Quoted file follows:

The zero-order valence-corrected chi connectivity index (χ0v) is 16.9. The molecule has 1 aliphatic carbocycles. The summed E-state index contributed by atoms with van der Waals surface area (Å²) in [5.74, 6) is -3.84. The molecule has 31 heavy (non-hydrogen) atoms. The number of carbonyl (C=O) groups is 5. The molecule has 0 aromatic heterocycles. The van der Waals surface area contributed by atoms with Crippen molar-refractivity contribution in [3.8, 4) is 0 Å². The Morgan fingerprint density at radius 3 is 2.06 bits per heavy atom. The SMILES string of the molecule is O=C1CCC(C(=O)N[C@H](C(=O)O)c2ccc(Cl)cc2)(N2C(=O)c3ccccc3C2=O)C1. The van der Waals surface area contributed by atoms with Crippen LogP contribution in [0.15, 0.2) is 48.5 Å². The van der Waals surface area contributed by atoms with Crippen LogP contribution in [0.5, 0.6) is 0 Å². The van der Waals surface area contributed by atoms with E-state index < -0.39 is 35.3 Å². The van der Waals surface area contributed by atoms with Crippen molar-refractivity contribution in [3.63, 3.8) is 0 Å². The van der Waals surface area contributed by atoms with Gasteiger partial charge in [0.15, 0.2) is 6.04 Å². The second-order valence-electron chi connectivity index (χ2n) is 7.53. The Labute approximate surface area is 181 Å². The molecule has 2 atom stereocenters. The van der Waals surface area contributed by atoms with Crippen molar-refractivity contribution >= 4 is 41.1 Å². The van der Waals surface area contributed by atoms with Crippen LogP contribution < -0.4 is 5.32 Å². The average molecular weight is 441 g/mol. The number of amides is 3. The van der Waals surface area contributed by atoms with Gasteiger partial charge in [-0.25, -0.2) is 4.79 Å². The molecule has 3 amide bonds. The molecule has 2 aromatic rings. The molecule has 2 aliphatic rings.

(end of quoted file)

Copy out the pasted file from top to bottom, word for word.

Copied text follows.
The zero-order valence-corrected chi connectivity index (χ0v) is 16.9. The molecule has 1 aliphatic carbocycles. The summed E-state index contributed by atoms with van der Waals surface area (Å²) in [5.74, 6) is -3.84. The molecule has 31 heavy (non-hydrogen) atoms. The number of carbonyl (C=O) groups is 5. The molecule has 0 aromatic heterocycles. The van der Waals surface area contributed by atoms with Crippen molar-refractivity contribution in [3.8, 4) is 0 Å². The Morgan fingerprint density at radius 3 is 2.06 bits per heavy atom. The SMILES string of the molecule is O=C1CCC(C(=O)N[C@H](C(=O)O)c2ccc(Cl)cc2)(N2C(=O)c3ccccc3C2=O)C1. The van der Waals surface area contributed by atoms with Crippen LogP contribution in [0.15, 0.2) is 48.5 Å². The van der Waals surface area contributed by atoms with Crippen LogP contribution in [0.5, 0.6) is 0 Å². The van der Waals surface area contributed by atoms with E-state index < -0.39 is 35.3 Å². The van der Waals surface area contributed by atoms with Crippen molar-refractivity contribution in [3.63, 3.8) is 0 Å². The van der Waals surface area contributed by atoms with Gasteiger partial charge in [0.15, 0.2) is 6.04 Å². The second-order valence-electron chi connectivity index (χ2n) is 7.53. The Labute approximate surface area is 181 Å². The molecule has 2 atom stereocenters. The van der Waals surface area contributed by atoms with Crippen molar-refractivity contribution >= 4 is 41.1 Å². The van der Waals surface area contributed by atoms with Crippen LogP contribution < -0.4 is 5.32 Å². The average molecular weight is 441 g/mol. The number of amides is 3. The van der Waals surface area contributed by atoms with Gasteiger partial charge in [-0.25, -0.2) is 4.79 Å². The molecule has 3 amide bonds. The molecule has 2 aromatic rings. The molecule has 2 aliphatic rings.